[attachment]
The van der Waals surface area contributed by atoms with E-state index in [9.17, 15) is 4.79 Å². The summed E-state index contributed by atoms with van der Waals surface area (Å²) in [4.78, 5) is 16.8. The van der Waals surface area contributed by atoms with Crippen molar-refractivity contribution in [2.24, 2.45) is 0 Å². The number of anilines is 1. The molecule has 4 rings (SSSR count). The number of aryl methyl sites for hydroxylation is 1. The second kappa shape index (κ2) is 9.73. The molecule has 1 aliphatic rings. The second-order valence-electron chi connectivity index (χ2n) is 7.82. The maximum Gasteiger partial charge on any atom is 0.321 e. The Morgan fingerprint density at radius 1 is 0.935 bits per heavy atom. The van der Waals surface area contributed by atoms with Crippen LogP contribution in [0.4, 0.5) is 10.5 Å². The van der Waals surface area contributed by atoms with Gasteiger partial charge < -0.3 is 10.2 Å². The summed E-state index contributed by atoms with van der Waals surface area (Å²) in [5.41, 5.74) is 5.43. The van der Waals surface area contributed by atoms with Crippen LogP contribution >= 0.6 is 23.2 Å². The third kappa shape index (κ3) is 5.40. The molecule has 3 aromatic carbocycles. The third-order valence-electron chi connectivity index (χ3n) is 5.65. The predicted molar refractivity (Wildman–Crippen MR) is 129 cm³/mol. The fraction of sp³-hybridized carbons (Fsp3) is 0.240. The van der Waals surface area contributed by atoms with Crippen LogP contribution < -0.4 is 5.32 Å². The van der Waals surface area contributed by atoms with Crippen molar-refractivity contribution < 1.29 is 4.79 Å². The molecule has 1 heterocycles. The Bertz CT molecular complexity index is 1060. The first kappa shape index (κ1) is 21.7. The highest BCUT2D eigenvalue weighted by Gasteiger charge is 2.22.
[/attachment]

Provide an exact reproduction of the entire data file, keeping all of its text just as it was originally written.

The van der Waals surface area contributed by atoms with E-state index in [9.17, 15) is 4.79 Å². The summed E-state index contributed by atoms with van der Waals surface area (Å²) in [4.78, 5) is 16.8. The van der Waals surface area contributed by atoms with Crippen molar-refractivity contribution in [2.24, 2.45) is 0 Å². The number of anilines is 1. The molecule has 4 rings (SSSR count). The number of aryl methyl sites for hydroxylation is 1. The second kappa shape index (κ2) is 9.73. The molecule has 1 aliphatic rings. The second-order valence-electron chi connectivity index (χ2n) is 7.82. The maximum Gasteiger partial charge on any atom is 0.321 e. The Morgan fingerprint density at radius 1 is 0.935 bits per heavy atom. The van der Waals surface area contributed by atoms with Crippen LogP contribution in [0.4, 0.5) is 10.5 Å². The van der Waals surface area contributed by atoms with Gasteiger partial charge < -0.3 is 10.2 Å². The summed E-state index contributed by atoms with van der Waals surface area (Å²) in [5.41, 5.74) is 5.43. The van der Waals surface area contributed by atoms with Crippen LogP contribution >= 0.6 is 23.2 Å². The third kappa shape index (κ3) is 5.40. The molecule has 3 aromatic carbocycles. The third-order valence-electron chi connectivity index (χ3n) is 5.65. The predicted molar refractivity (Wildman–Crippen MR) is 129 cm³/mol. The fraction of sp³-hybridized carbons (Fsp3) is 0.240. The van der Waals surface area contributed by atoms with Crippen LogP contribution < -0.4 is 5.32 Å². The van der Waals surface area contributed by atoms with Crippen molar-refractivity contribution < 1.29 is 4.79 Å². The molecule has 1 heterocycles. The Bertz CT molecular complexity index is 1060. The first kappa shape index (κ1) is 21.7. The highest BCUT2D eigenvalue weighted by Gasteiger charge is 2.22.